As a result, factories can expect higher manufacturing yields, reduced manual inspections, more asset uptime and lower risk of shipping products outside of customer specs – all business-critical KPIs.
Differentiating in-store retail customer experiences to maximize sales
Retailers are using video cameras as edge devices to monitor the paths customers take in retail environments. These devices use edge computing to merge past buying and omnichannel histories of each customer and to generate unique, real-time offers based on customer profile and geolocation. (Offers are sent to customers who have opted in to store mobile apps.) Edge devices that capture more IoT data can target these offers even more effectively. Consider that edge devices can track a customer’s proximity to a store, path through the store, and more. If they see a customer looking at diapers for a while, they can instantly send a coupon or incentive for diapers or other baby-related products.
Edge computing can also support distinct product experiences that build loyalty and drive retention. For example, car manufacturers are building edge computing power into cars that can detect when a customer is passing a service center. By crunching data about the car’s operational and maintenance history and combining that information with location-based information, they can alert drivers when their car needs service. Edge computing can detect when certain parts are trending toward failure. Then they can notify the customer or tell a local service center to contact the customer and schedule maintenance. These approaches often lead to higher customer satisfaction, retention and brand loyalty.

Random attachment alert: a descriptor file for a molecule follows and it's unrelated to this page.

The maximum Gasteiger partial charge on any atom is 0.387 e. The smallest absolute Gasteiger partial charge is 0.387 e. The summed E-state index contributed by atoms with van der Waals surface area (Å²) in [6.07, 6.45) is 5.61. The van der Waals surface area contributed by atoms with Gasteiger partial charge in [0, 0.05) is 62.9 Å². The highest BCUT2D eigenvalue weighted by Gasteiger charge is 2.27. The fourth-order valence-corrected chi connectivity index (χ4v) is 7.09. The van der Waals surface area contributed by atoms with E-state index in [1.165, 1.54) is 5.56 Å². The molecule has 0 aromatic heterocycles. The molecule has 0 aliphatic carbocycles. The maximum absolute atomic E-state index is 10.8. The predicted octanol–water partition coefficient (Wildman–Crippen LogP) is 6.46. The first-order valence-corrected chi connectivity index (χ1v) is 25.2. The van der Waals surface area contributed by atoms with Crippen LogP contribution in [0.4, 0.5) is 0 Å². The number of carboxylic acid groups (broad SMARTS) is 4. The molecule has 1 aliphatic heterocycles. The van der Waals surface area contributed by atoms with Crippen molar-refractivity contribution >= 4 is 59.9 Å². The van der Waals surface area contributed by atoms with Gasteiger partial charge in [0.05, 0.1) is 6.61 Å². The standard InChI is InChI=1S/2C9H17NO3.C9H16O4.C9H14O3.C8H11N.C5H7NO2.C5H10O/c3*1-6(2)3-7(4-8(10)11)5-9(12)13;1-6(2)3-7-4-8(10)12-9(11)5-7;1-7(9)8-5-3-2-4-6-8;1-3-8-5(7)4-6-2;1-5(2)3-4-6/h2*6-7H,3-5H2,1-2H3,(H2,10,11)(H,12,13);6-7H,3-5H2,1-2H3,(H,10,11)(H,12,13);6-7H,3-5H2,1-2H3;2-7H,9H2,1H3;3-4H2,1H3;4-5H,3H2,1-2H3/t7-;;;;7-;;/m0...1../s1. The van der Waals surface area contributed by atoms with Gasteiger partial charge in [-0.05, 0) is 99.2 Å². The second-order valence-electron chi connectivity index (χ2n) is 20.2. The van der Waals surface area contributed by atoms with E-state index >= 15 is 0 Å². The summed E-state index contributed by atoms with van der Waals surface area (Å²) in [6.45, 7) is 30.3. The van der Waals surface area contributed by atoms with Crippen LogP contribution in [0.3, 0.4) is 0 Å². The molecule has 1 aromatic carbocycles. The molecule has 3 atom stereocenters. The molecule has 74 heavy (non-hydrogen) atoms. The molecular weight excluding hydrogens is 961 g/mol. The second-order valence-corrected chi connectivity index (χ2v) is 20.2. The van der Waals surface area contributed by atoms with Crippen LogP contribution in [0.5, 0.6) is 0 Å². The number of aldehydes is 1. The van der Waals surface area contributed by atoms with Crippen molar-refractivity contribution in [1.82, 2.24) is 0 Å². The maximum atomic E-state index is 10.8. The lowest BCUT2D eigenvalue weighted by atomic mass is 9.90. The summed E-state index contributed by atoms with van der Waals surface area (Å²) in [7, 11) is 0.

Enabling new and innovative business models
Edge analytics can enable new business models that drive new revenue streams. Heating and air conditioning manufacturers are building edge computing into assets so they can self-analyze sensor data and proactively report status to asset owners and maintenance service providers. For example, edge computing devices can indicate whether the system is operating within expected parameters and to what degree. They can show risk of potential failures, as well as opportunities to operate more efficiently. Manufacturers can offer owners this reporting feature as an optional, value-added (paid) service.
Edge computing can also help ensure continued service and asset operations despite intermittent cloud connections. Think of an offshore drilling rig that loses internet access during a hurricane. With edge computing, it can continue to monitor machinery data and make real-time, corrective actions to keep people and the environment safe.